Golfers travelling to Scotland in the early shoulder season March, April and May must consider Scotland’s traditional winter weather cycle which can drastically impact the condition of courses throughout Scotland. For a country so small, regions suffer vastly different weather. This years weather cycle has brought extra clarity to the importance in selecting these drier golfing regions. As the cold northerly winds pass and the first signs of spring are evident find out how the wintery weather impacted our golf courses. Below is where to play early this season in Scotland and why.
1. Spend Less, Worry Less, Play More Golf
Many benefits unsurprisingly base round cost saving with off season pricing. Reduced rates can have you saving almost 50% with some courses also implementing shoulder season pricing. Aligned to this is the recurring package deals offered by golf courses and on some occasions hotels which prove incredible value for money. Two examples of such marketing initiatives recently include Carnoustie Golf Links who offered golfers the Open Championship Course at £73.50 pp or all three courses for £86pp. Similarly The Links Trust have for the month of March this fantastic offer for their St Andrews Castle Course.
Aside the obvious price savings across all aspects of your trip the real benefit is the increase in availability and the flexibility this provides. All member courses remain open throughout the winter season, while the visitor only courses such as Trump Scotland, Castle Stuart and Kingsbarns all open for play around the end of March. Simply, the less visitors will increase your chances of playing the often limited visitor availability golf courses such as The Old Course, St Andrews, and other Open Championship venues.
With this all interlinked, the quieter periods and increased availability can for some create a more enjoyable experience knowing that golf can be played at a pace that suits. Travelling around Scotland can be done less rigidly than those who travel in high season where availability is limited and often transfers between courses are tight.
2. Mild Winter Weather
Bad weather and Scotland often go hand in hand but this winter certain areas of Scotland have escaped with dry, mild weather. In contrast the traditional, wetter areas in Scotland have had a deluge of bad weather resulting in many courses being partly closed throughout the offseason.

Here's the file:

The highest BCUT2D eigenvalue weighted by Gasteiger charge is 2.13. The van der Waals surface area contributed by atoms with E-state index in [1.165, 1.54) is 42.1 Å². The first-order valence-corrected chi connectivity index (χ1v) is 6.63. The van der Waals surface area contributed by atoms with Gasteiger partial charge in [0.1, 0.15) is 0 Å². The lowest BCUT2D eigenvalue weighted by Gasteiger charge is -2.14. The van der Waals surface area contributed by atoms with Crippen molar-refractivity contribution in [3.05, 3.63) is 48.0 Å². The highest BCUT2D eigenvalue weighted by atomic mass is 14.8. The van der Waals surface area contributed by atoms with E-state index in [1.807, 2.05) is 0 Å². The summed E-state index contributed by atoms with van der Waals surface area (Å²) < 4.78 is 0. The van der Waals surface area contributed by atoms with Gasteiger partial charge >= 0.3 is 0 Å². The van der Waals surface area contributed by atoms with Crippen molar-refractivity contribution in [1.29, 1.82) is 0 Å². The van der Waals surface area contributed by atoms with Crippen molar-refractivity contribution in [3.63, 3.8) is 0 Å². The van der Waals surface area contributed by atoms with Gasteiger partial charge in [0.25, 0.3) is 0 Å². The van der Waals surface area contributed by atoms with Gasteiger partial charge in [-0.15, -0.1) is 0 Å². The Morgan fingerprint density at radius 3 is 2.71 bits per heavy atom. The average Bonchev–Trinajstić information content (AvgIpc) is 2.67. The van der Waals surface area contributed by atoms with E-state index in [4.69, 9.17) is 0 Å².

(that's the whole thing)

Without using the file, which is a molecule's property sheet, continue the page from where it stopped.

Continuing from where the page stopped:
Much of Eastern Scotland is sheltered from the rain-bearing westerly winds. This shelter reaches its greatest potential along the coasts of East Lothian, Fife and the Moray Firth and these areas receive less than 700 mm of rainfall in an average year. In contrast, the wettest area is the southern Grampians where the average annual rainfall is over 1500 mm. These values can be compared with annual totals around 500 mm in the driest parts of eastern England and over 4000 mm in the western Scottish Highlands.
Nicola Maxey of the UK Government weather agency Met Office noted, “Annual average rainfall shows a pronounced east-west contrast. Western areas are exposed to rain-bearing westerly winds with orographic enhancement, whereas eastern areas are within a pronounced rain-shadow. The West Highlands are the wettest area, receiving over 3000mm per year widely, more still on western up-slopes. Coastal fringes of Moray, Fife and Lothian are driest with less than 700mm.”
The mild, drier weather ensured golf courses on Scotland’s North and East coasts could benefit from some prolonged growth on greens and worn areas while extensive improvement works could be implemented. A visiting golfer should therefore expect a few new surprises in the shape of bunkers new or restored together with an all round well conditioned golf course. Regions you must consider are North Highlands, Moray (between Aberdeen and Inverness) and East Lothian, Scotland’s Golf Coast.
3. Beat The Crowds
As a past blog post explains 5 Brilliant Moments for Scottish Golf tourism in 2014 Scotland will attract a huge amount of extra visitors to Scotland this year for a host of different reasons. From working within the golf tourism industry here in Scotland and talking with various golf tour operators it is very apparent that demand for Scottish golf travel is higher this year than it has been for a very long time. The golfing world will be fixated on Scotland this year so why not grab the limelight early and be part of a very special 12 months for The Home of Golf. Of course the weather is never predictable nor is your ‘A’ game compulsory in Scotland but what can be guaranteed is a great golfing experience. It is in the morning that the unseen is seen, and the beauty and glory revealed.